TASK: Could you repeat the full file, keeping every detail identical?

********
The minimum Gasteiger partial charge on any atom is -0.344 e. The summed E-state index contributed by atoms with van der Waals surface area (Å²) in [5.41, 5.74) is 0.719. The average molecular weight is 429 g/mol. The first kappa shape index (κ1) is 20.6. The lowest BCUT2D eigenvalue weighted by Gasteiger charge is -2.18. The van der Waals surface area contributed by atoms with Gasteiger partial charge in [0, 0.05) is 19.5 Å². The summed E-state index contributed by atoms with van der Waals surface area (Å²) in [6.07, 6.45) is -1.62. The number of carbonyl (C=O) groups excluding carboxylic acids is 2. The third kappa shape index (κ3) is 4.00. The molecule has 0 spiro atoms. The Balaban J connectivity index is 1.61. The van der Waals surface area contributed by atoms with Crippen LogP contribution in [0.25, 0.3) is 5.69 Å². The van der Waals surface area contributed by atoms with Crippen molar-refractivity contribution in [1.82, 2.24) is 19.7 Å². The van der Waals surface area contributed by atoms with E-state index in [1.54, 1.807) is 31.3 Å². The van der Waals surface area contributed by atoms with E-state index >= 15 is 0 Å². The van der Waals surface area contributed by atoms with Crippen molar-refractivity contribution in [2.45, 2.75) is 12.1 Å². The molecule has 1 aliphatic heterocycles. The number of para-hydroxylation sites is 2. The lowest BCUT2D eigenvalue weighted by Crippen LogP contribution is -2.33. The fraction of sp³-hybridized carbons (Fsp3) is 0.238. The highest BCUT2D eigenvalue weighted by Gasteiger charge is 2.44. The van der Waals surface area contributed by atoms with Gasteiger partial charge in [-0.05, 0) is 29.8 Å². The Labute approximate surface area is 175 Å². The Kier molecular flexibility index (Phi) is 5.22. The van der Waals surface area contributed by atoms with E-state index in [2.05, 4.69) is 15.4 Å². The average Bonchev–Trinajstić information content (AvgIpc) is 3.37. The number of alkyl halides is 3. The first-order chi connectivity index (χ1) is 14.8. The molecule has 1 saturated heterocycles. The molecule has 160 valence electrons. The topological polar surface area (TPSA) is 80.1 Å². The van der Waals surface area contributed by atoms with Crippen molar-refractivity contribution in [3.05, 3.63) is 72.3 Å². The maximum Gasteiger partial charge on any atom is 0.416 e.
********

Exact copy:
The minimum Gasteiger partial charge on any atom is -0.344 e. The summed E-state index contributed by atoms with van der Waals surface area (Å²) in [5.41, 5.74) is 0.719. The average molecular weight is 429 g/mol. The first kappa shape index (κ1) is 20.6. The lowest BCUT2D eigenvalue weighted by Gasteiger charge is -2.18. The van der Waals surface area contributed by atoms with Gasteiger partial charge in [0, 0.05) is 19.5 Å². The summed E-state index contributed by atoms with van der Waals surface area (Å²) in [6.07, 6.45) is -1.62. The number of carbonyl (C=O) groups excluding carboxylic acids is 2. The third kappa shape index (κ3) is 4.00. The molecule has 0 spiro atoms. The Balaban J connectivity index is 1.61. The van der Waals surface area contributed by atoms with Crippen LogP contribution in [0.25, 0.3) is 5.69 Å². The van der Waals surface area contributed by atoms with Crippen molar-refractivity contribution in [1.82, 2.24) is 19.7 Å². The van der Waals surface area contributed by atoms with E-state index in [1.54, 1.807) is 31.3 Å². The van der Waals surface area contributed by atoms with E-state index >= 15 is 0 Å². The van der Waals surface area contributed by atoms with Crippen molar-refractivity contribution in [2.45, 2.75) is 12.1 Å². The molecule has 1 aliphatic heterocycles. The number of para-hydroxylation sites is 2. The lowest BCUT2D eigenvalue weighted by Crippen LogP contribution is -2.33. The fraction of sp³-hybridized carbons (Fsp3) is 0.238. The highest BCUT2D eigenvalue weighted by Gasteiger charge is 2.44. The van der Waals surface area contributed by atoms with Gasteiger partial charge in [-0.05, 0) is 29.8 Å². The Labute approximate surface area is 175 Å². The Kier molecular flexibility index (Phi) is 5.22. The van der Waals surface area contributed by atoms with E-state index in [2.05, 4.69) is 15.4 Å². The average Bonchev–Trinajstić information content (AvgIpc) is 3.37. The number of alkyl halides is 3. The first-order chi connectivity index (χ1) is 14.8. The molecule has 1 saturated heterocycles. The molecule has 160 valence electrons. The topological polar surface area (TPSA) is 80.1 Å². The van der Waals surface area contributed by atoms with Crippen molar-refractivity contribution in [3.05, 3.63) is 72.3 Å². The maximum Gasteiger partial charge on any atom is 0.416 e.